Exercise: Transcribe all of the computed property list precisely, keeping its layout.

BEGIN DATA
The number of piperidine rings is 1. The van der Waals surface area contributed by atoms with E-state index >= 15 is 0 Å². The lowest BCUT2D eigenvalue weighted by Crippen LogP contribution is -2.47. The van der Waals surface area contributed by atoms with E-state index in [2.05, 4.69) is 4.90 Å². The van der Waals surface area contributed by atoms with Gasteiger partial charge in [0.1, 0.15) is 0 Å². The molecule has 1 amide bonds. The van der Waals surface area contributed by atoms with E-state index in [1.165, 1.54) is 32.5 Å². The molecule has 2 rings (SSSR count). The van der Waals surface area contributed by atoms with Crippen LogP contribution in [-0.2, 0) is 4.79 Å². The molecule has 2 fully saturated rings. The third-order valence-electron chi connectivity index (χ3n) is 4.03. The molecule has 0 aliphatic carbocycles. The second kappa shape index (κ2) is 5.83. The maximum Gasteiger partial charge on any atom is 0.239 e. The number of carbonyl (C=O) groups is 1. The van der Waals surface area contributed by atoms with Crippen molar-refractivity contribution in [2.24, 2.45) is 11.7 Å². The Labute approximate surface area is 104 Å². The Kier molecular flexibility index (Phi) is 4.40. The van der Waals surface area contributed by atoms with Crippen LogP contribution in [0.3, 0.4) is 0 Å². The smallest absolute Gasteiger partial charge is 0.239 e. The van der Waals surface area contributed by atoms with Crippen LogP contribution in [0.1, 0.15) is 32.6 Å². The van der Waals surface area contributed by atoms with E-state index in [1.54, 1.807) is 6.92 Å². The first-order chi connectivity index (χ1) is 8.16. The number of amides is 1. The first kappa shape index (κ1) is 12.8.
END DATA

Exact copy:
The number of piperidine rings is 1. The van der Waals surface area contributed by atoms with E-state index >= 15 is 0 Å². The lowest BCUT2D eigenvalue weighted by Crippen LogP contribution is -2.47. The van der Waals surface area contributed by atoms with E-state index in [2.05, 4.69) is 4.90 Å². The van der Waals surface area contributed by atoms with Gasteiger partial charge in [0.1, 0.15) is 0 Å². The molecule has 1 amide bonds. The van der Waals surface area contributed by atoms with E-state index in [1.165, 1.54) is 32.5 Å². The molecule has 2 rings (SSSR count). The van der Waals surface area contributed by atoms with Crippen LogP contribution in [-0.2, 0) is 4.79 Å². The molecule has 2 fully saturated rings. The third-order valence-electron chi connectivity index (χ3n) is 4.03. The molecule has 0 aliphatic carbocycles. The second kappa shape index (κ2) is 5.83. The maximum Gasteiger partial charge on any atom is 0.239 e. The number of carbonyl (C=O) groups is 1. The van der Waals surface area contributed by atoms with Crippen molar-refractivity contribution in [2.24, 2.45) is 11.7 Å². The Labute approximate surface area is 104 Å². The Kier molecular flexibility index (Phi) is 4.40. The van der Waals surface area contributed by atoms with Crippen LogP contribution in [0.3, 0.4) is 0 Å². The smallest absolute Gasteiger partial charge is 0.239 e. The van der Waals surface area contributed by atoms with Crippen LogP contribution in [0.1, 0.15) is 32.6 Å². The van der Waals surface area contributed by atoms with E-state index in [1.54, 1.807) is 6.92 Å². The first-order chi connectivity index (χ1) is 8.16. The number of amides is 1. The first kappa shape index (κ1) is 12.8.